Tucson, Ariz. (March 16, 2021) - This week, a new, peer-reviewed scientific study finds that there is far more potential jaguar habitat in the U.S. than was previously thought. Scientists identified an area of more than 20 million acres that could support jaguars in the U.S., 27 times the size of designated critical habitat.
The results, published in the journal Oryx, are based on a review of 12 habitat models for jaguars within Arizona and New Mexico, conclusively identifying areas suitable for the recovery of these wild cats. Based on the expanded habitat area, the authors conclude that findings uncover new opportunities for jaguar conservation in North America that could address threats from habitat loss, climate change, and border infrastructure.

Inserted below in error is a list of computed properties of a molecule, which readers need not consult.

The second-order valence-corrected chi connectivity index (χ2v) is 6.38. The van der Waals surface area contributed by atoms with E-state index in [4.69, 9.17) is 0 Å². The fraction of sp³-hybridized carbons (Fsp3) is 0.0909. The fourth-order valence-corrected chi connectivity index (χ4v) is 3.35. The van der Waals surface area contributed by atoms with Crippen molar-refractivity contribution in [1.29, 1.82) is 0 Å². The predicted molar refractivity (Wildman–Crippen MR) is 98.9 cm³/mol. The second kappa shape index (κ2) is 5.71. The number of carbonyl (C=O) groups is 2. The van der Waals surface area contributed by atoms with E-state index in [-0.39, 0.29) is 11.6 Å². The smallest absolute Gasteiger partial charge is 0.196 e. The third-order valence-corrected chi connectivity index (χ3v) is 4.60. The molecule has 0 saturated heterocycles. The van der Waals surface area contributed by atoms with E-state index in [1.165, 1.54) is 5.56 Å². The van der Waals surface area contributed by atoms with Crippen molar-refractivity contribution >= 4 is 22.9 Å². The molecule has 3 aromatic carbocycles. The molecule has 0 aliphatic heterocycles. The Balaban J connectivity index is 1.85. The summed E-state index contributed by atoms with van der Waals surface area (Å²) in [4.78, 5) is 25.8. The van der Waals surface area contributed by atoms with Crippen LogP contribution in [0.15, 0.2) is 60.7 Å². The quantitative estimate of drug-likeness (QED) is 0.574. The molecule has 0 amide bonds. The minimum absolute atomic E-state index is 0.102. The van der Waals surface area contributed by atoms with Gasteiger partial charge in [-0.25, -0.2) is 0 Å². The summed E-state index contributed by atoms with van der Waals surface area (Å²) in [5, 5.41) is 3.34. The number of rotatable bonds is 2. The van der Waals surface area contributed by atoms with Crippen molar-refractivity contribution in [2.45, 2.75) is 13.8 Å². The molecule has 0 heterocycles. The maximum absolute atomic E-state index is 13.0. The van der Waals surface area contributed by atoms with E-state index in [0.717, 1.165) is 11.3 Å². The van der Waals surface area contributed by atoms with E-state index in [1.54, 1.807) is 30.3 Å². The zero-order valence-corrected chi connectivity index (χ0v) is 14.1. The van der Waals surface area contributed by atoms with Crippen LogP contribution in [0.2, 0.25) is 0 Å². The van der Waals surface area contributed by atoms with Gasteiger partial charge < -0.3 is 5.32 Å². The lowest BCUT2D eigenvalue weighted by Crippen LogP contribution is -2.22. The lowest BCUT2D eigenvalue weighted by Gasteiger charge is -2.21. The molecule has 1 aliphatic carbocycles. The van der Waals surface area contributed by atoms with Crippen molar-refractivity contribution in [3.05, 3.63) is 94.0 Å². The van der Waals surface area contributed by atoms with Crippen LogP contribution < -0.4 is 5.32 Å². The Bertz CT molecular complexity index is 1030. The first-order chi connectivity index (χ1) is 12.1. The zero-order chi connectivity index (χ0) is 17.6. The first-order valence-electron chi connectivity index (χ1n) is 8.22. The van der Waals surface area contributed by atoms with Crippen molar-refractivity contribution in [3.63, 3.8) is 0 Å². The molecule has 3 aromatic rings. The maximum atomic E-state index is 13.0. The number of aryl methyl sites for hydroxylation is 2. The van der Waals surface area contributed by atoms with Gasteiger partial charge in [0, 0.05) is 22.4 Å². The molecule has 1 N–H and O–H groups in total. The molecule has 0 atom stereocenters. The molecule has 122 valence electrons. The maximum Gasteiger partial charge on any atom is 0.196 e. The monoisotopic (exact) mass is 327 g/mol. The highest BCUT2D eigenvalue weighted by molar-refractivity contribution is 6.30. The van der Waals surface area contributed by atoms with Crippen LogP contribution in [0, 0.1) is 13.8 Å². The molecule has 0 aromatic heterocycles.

Bryan Bird, Director for Southwest Programs at Defenders of Wildlife and one of the study's co-authors, issued this statement:
"This fresh look at jaguar habitat in the U.S. identifies a much larger area that could support many more of these big cats. This expanded area of the Southwest is 27 times larger than the current designated critical habitat. We hope these findings will inspire renewed cooperation and result in more resident jaguars in the U.S."